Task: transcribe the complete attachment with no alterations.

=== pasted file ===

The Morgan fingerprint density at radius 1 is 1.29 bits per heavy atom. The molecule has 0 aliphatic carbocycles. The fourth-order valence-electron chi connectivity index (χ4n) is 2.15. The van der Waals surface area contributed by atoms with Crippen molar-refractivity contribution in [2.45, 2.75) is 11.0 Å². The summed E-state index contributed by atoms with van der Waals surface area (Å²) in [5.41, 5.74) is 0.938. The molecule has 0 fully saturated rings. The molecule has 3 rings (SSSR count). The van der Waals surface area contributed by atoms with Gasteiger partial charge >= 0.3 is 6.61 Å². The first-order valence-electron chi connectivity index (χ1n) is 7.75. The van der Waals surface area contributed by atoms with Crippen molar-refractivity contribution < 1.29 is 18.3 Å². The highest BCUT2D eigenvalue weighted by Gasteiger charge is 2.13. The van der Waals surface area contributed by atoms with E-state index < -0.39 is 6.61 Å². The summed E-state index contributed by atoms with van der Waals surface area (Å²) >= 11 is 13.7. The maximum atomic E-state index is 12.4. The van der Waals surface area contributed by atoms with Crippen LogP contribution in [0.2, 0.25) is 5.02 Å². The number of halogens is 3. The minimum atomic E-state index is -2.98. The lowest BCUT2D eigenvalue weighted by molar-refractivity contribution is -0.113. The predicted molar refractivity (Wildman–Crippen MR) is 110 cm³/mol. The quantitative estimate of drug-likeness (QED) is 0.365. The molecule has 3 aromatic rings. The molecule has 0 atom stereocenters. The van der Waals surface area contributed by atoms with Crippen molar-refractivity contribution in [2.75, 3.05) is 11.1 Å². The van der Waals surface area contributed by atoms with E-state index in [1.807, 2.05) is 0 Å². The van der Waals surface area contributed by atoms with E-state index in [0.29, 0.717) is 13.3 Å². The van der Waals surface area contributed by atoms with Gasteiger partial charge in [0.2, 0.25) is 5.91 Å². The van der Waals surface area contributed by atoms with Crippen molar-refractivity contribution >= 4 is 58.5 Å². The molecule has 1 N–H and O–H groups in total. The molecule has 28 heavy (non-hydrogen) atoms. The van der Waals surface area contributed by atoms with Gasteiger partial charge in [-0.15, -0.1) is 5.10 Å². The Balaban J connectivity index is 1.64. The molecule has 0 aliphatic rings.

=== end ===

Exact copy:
The Morgan fingerprint density at radius 1 is 1.29 bits per heavy atom. The molecule has 0 aliphatic carbocycles. The fourth-order valence-electron chi connectivity index (χ4n) is 2.15. The van der Waals surface area contributed by atoms with Crippen molar-refractivity contribution in [2.45, 2.75) is 11.0 Å². The summed E-state index contributed by atoms with van der Waals surface area (Å²) in [5.41, 5.74) is 0.938. The molecule has 0 fully saturated rings. The molecule has 3 rings (SSSR count). The van der Waals surface area contributed by atoms with Gasteiger partial charge >= 0.3 is 6.61 Å². The first-order valence-electron chi connectivity index (χ1n) is 7.75. The van der Waals surface area contributed by atoms with Crippen molar-refractivity contribution < 1.29 is 18.3 Å². The highest BCUT2D eigenvalue weighted by Gasteiger charge is 2.13. The van der Waals surface area contributed by atoms with E-state index < -0.39 is 6.61 Å². The summed E-state index contributed by atoms with van der Waals surface area (Å²) >= 11 is 13.7. The maximum atomic E-state index is 12.4. The van der Waals surface area contributed by atoms with Crippen LogP contribution in [0.2, 0.25) is 5.02 Å². The number of halogens is 3. The minimum atomic E-state index is -2.98. The lowest BCUT2D eigenvalue weighted by molar-refractivity contribution is -0.113. The predicted molar refractivity (Wildman–Crippen MR) is 110 cm³/mol. The quantitative estimate of drug-likeness (QED) is 0.365. The molecule has 3 aromatic rings. The molecule has 0 atom stereocenters. The van der Waals surface area contributed by atoms with Crippen molar-refractivity contribution in [2.75, 3.05) is 11.1 Å². The van der Waals surface area contributed by atoms with E-state index in [1.807, 2.05) is 0 Å². The van der Waals surface area contributed by atoms with E-state index in [0.29, 0.717) is 13.3 Å². The van der Waals surface area contributed by atoms with Gasteiger partial charge in [0.2, 0.25) is 5.91 Å². The van der Waals surface area contributed by atoms with Crippen molar-refractivity contribution >= 4 is 58.5 Å². The molecule has 1 N–H and O–H groups in total. The molecule has 28 heavy (non-hydrogen) atoms. The van der Waals surface area contributed by atoms with Gasteiger partial charge in [-0.15, -0.1) is 5.10 Å². The Balaban J connectivity index is 1.64. The molecule has 0 aliphatic rings.